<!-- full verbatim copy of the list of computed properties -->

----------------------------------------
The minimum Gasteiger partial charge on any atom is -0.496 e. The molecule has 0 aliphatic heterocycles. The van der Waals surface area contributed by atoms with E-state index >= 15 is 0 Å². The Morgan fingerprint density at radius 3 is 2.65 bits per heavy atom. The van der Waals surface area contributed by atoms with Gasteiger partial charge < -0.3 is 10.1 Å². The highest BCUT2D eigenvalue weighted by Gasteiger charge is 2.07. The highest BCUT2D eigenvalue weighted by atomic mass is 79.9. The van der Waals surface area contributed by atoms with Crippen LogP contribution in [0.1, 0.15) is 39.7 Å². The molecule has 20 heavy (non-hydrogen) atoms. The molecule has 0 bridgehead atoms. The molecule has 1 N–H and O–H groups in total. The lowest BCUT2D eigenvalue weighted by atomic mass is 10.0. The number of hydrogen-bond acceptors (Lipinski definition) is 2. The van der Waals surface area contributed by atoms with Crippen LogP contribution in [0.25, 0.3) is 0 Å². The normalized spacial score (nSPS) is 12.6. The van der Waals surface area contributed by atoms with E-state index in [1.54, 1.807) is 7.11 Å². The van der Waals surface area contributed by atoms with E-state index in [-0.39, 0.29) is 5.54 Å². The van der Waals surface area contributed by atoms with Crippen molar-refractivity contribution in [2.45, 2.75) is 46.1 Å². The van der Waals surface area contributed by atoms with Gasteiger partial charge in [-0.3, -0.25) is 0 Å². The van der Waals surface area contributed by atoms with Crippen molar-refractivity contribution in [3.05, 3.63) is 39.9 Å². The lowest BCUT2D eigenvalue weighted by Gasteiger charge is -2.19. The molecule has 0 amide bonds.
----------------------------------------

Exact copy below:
The minimum Gasteiger partial charge on any atom is -0.496 e. The molecule has 0 aliphatic heterocycles. The van der Waals surface area contributed by atoms with E-state index >= 15 is 0 Å². The Morgan fingerprint density at radius 3 is 2.65 bits per heavy atom. The van der Waals surface area contributed by atoms with Gasteiger partial charge < -0.3 is 10.1 Å². The highest BCUT2D eigenvalue weighted by Gasteiger charge is 2.07. The highest BCUT2D eigenvalue weighted by atomic mass is 79.9. The van der Waals surface area contributed by atoms with Crippen LogP contribution in [0.1, 0.15) is 39.7 Å². The molecule has 20 heavy (non-hydrogen) atoms. The molecule has 0 bridgehead atoms. The molecule has 1 N–H and O–H groups in total. The lowest BCUT2D eigenvalue weighted by atomic mass is 10.0. The number of hydrogen-bond acceptors (Lipinski definition) is 2. The van der Waals surface area contributed by atoms with Crippen LogP contribution in [0.25, 0.3) is 0 Å². The normalized spacial score (nSPS) is 12.6. The van der Waals surface area contributed by atoms with E-state index in [1.54, 1.807) is 7.11 Å². The van der Waals surface area contributed by atoms with E-state index in [-0.39, 0.29) is 5.54 Å². The van der Waals surface area contributed by atoms with Crippen molar-refractivity contribution in [2.45, 2.75) is 46.1 Å². The van der Waals surface area contributed by atoms with Gasteiger partial charge in [-0.3, -0.25) is 0 Å². The van der Waals surface area contributed by atoms with Crippen molar-refractivity contribution in [3.05, 3.63) is 39.9 Å². The lowest BCUT2D eigenvalue weighted by Gasteiger charge is -2.19. The molecule has 0 amide bonds.